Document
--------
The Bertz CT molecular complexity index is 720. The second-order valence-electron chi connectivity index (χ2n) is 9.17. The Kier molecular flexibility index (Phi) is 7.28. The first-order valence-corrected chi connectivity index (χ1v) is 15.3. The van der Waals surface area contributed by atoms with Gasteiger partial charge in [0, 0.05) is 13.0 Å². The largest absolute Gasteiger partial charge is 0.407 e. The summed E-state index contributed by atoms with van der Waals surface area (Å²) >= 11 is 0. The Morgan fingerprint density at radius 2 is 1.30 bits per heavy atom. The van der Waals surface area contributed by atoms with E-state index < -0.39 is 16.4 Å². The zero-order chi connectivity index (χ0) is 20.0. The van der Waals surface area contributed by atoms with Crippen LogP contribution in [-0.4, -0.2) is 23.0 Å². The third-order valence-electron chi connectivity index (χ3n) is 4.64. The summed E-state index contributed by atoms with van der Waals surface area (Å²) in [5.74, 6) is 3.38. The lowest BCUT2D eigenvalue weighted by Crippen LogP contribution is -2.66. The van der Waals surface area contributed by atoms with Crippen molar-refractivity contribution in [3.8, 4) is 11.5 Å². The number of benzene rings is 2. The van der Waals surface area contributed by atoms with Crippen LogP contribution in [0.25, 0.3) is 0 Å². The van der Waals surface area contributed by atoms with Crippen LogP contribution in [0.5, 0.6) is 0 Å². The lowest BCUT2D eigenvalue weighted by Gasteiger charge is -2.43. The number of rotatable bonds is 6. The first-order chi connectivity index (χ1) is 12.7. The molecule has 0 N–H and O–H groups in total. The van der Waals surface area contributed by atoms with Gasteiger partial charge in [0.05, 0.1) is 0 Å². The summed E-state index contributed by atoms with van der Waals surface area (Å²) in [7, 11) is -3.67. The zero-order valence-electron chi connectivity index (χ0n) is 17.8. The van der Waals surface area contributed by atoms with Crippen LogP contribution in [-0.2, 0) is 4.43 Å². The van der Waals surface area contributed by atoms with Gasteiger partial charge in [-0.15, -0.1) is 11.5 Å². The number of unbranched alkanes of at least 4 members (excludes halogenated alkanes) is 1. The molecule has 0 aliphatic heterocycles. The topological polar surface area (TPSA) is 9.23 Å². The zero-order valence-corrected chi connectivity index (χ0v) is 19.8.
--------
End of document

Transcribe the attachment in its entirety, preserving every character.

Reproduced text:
The Bertz CT molecular complexity index is 720. The second-order valence-electron chi connectivity index (χ2n) is 9.17. The Kier molecular flexibility index (Phi) is 7.28. The first-order valence-corrected chi connectivity index (χ1v) is 15.3. The van der Waals surface area contributed by atoms with Gasteiger partial charge in [0, 0.05) is 13.0 Å². The largest absolute Gasteiger partial charge is 0.407 e. The summed E-state index contributed by atoms with van der Waals surface area (Å²) >= 11 is 0. The Morgan fingerprint density at radius 2 is 1.30 bits per heavy atom. The van der Waals surface area contributed by atoms with E-state index < -0.39 is 16.4 Å². The zero-order chi connectivity index (χ0) is 20.0. The van der Waals surface area contributed by atoms with Crippen LogP contribution in [-0.4, -0.2) is 23.0 Å². The third-order valence-electron chi connectivity index (χ3n) is 4.64. The summed E-state index contributed by atoms with van der Waals surface area (Å²) in [5.74, 6) is 3.38. The lowest BCUT2D eigenvalue weighted by Crippen LogP contribution is -2.66. The van der Waals surface area contributed by atoms with Crippen molar-refractivity contribution in [3.8, 4) is 11.5 Å². The number of benzene rings is 2. The van der Waals surface area contributed by atoms with Crippen LogP contribution in [0.25, 0.3) is 0 Å². The van der Waals surface area contributed by atoms with Crippen LogP contribution in [0.5, 0.6) is 0 Å². The lowest BCUT2D eigenvalue weighted by Gasteiger charge is -2.43. The number of rotatable bonds is 6. The first-order chi connectivity index (χ1) is 12.7. The molecule has 0 N–H and O–H groups in total. The van der Waals surface area contributed by atoms with Gasteiger partial charge in [0.05, 0.1) is 0 Å². The summed E-state index contributed by atoms with van der Waals surface area (Å²) in [7, 11) is -3.67. The zero-order valence-electron chi connectivity index (χ0n) is 17.8. The van der Waals surface area contributed by atoms with Crippen LogP contribution in [-0.2, 0) is 4.43 Å². The van der Waals surface area contributed by atoms with Gasteiger partial charge in [-0.15, -0.1) is 11.5 Å². The number of unbranched alkanes of at least 4 members (excludes halogenated alkanes) is 1. The molecule has 0 aliphatic heterocycles. The topological polar surface area (TPSA) is 9.23 Å². The zero-order valence-corrected chi connectivity index (χ0v) is 19.8.